So the best we can figure is, the Doctor and the Ponds show up with no explanation on a pirate ship. Only it's not really a pirate ship, it's a lie some father told his stowaway son. And then they are being menaced by a siren, played by horrible Lily Cole, only she's not a siren and she's not really menacing them. So the whole first half of the episode, where they're barricading themselves into various Goonie Areas of the boat, those moments are very scary but don't actually matter.
Because in fact you are in the Matrix, just like every Moffatt episode, and this whole episode you didn't really care about in the first place is happening on the sickbay of some spaceship or something, and what you thought was a mermaid or siren was actually the medical hologram. So then all the people that died are dead, and a bunch more people also die, but for no reason. Including all-important, personality-free Rory, who's so interesting that he talks Amy through paramedicking his own death and how to fix it, and then the Doctor snaps his fingers and Rory is back alive again.
Everybody claps, and the Pirate King with his Stowaway Pirate Child Dying Of A Disease are suddenly happy and flying a magic pirate ship through space, because suddenly they are magic space people that can fly a spaceship. And nobody ever dies, and there is no such thing as stories, because sometimes halfway through something actually happening, sometimes it's magic and actually nothing happened. One more Asperger Rubik's Cube has assembled itself, according to crazytown rules, and absolutely nothing matters.
The EyePatch Lady does show up, so that in several months' time you can pretend there was a reason any of this happened, as a cosmetic patch on the total nothing that any of this means, because at least you were smart enough to notice the pointless Eyepatch Lady. And then everybody will be satisfied, because they can point at the Eyepatch Lady and pretend that's a story, because they were smart enough to notice her in the first place, just like the Cracks and just like Bad Wolf, which actually meant something. But neither Matt Smith nor Karen Gillan are working hard enough, or hot enough, to pretend this isn't embarrassing for everybody, so I quit. You are better than this, and so am I. The end. -- Jacob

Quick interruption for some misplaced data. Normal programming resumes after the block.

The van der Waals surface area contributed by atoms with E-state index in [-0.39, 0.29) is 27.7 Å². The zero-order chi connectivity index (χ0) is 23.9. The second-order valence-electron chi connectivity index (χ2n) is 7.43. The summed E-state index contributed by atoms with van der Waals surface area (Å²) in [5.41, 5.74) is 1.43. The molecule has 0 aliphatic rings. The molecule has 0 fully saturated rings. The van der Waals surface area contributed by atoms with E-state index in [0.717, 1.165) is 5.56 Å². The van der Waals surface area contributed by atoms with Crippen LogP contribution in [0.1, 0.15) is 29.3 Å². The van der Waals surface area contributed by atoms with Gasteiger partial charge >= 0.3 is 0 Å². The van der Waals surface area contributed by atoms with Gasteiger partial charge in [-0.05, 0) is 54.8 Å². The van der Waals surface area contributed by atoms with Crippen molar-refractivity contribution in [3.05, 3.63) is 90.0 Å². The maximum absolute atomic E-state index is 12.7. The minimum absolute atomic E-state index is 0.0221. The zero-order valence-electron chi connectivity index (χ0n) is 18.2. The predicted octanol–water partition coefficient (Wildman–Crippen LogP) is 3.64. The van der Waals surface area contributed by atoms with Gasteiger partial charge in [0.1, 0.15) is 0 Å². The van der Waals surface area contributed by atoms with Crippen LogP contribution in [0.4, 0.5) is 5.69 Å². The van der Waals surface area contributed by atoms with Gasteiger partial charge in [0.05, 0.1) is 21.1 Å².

Out on the dark and briny sea, a thick fog has fallen. The water is glassy. No wind blows. Four men steer a rowboat toward a larger ship. Judging by their attire and general scruffiness, the men are either heading to a Pirates of the Caribbean audition or are pirates themselves. The ship is festooned with charms that are apparently not warding off whatever ill fate they were meant to ward off, because everyone looks pretty bummed. On board, one man in a tricorn hat looks particularly bummed. His fellow seamen notice. "What's wrong?" asks the least scruffy of them. "Man wounded," answers the bummed man. By now, the rowboat has pulled up alongside and its four sailors have climbed up onto the ship. Everyone looks horrified.
Some of them head to the captain's quarters. The place is heaped to tacky excess with gold and jewels. The Real Housewives of New Jersey would love it. One of the pirates explains: "He slipped in the bilge water, Captain, and fell onto the rigger. His hand..." The speaker trails off. The captain peers pensively out the window before turning to inspect the injured man. "You're a dead man, McGrath," he says. It's barely a nick, but everyone seems pretty doomy about it. The captain grabs McGrath's other hand and turns it over to show a black spot on his palm. "Same as all the others." McGrath starts shaking. The poor old guy looks like he's going to cry. Suddenly, a woman starts singing in the distance. McGrath decides to take matters into his own hands and runs out on deck with a gun. The other pirates try to warn him. "Don't go out there, for God's sake! The Siren is a-callin'!" Captain Fraidybeard closes the door behind McGrath and ties the handles shut with a charm he takes from around his neck. McGrath screams in agony. The Siren's singing stops. The captain and his men venture out and find McGrath's gun lying on the deck. The captain notes that, as with all the others, there was no sign of a struggle. Well, except for his screaming. They fear they'll all meet the same fate unless the wind changes soon.
Something starts knocking from below deck. The pirates gather around a grate just as it swings open, revealing a grinning Doctor with Amy and Rory standing behind him. "Yo ho ho!" the Doctor exclaims with glee. His smile fades a bit at his reception. "Or does nobody actually say that?" Cue the theme music and opening credits.
Next thing you know, the Doctor and friends are in the captain's quarters, trying to explain their presence. "Our sensors picked you up," the Doctor says. "Ship in distress." To the captain, this sounds like gobbledygook, so the Doctor tries to simplify things for the 17th century. "My ship automatically... noticed-ish... that your ship was having some bother." Despite this very convincing testimony, the captain remains suspicious of "the big blue crate" that somehow magically appeared below decks. The Doctor cheerfully introduces his companions and then in a misplaced sense of brotherhood identifies all of them as sailors. The captain has reached his bullshit limit and aims his gun at the Doctor, pronouncing him and the others stowaways. Somehow, no one noticed them or the TARDIS for the eight days they've been sitting out on the windless ocean.